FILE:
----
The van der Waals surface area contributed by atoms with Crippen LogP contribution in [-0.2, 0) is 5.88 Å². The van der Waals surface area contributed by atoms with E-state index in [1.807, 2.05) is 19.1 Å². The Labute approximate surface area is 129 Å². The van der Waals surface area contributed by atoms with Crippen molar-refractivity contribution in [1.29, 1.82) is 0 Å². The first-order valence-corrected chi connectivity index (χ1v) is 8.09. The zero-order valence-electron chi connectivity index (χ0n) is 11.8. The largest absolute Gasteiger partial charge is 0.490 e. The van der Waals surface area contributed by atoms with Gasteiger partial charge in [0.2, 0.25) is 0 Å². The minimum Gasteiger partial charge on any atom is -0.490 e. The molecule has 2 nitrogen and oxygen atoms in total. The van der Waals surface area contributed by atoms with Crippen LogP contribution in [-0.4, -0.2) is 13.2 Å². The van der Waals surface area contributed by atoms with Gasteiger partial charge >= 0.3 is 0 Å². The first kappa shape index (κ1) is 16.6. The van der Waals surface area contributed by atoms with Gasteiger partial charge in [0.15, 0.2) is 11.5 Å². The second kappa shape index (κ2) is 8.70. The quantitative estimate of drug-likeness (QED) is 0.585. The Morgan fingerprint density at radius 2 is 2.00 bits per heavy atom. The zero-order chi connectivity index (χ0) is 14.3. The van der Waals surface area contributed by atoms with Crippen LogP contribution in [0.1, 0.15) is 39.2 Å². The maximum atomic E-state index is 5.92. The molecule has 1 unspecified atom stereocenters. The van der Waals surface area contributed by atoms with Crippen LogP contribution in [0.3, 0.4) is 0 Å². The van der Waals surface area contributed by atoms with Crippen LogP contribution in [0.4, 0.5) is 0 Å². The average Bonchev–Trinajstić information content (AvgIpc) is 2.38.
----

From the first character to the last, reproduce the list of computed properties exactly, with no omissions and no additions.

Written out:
The van der Waals surface area contributed by atoms with Crippen LogP contribution in [-0.2, 0) is 5.88 Å². The van der Waals surface area contributed by atoms with E-state index in [1.807, 2.05) is 19.1 Å². The Labute approximate surface area is 129 Å². The van der Waals surface area contributed by atoms with Crippen molar-refractivity contribution in [1.29, 1.82) is 0 Å². The first-order valence-corrected chi connectivity index (χ1v) is 8.09. The zero-order valence-electron chi connectivity index (χ0n) is 11.8. The largest absolute Gasteiger partial charge is 0.490 e. The van der Waals surface area contributed by atoms with Gasteiger partial charge in [0.2, 0.25) is 0 Å². The minimum Gasteiger partial charge on any atom is -0.490 e. The molecule has 2 nitrogen and oxygen atoms in total. The van der Waals surface area contributed by atoms with Crippen LogP contribution in [-0.4, -0.2) is 13.2 Å². The van der Waals surface area contributed by atoms with Gasteiger partial charge >= 0.3 is 0 Å². The first kappa shape index (κ1) is 16.6. The van der Waals surface area contributed by atoms with Gasteiger partial charge in [0.15, 0.2) is 11.5 Å². The second kappa shape index (κ2) is 8.70. The quantitative estimate of drug-likeness (QED) is 0.585. The Morgan fingerprint density at radius 2 is 2.00 bits per heavy atom. The zero-order chi connectivity index (χ0) is 14.3. The van der Waals surface area contributed by atoms with Crippen LogP contribution in [0.1, 0.15) is 39.2 Å². The maximum atomic E-state index is 5.92. The molecule has 1 unspecified atom stereocenters. The van der Waals surface area contributed by atoms with Crippen LogP contribution in [0.3, 0.4) is 0 Å². The van der Waals surface area contributed by atoms with Crippen LogP contribution in [0.4, 0.5) is 0 Å². The average Bonchev–Trinajstić information content (AvgIpc) is 2.38.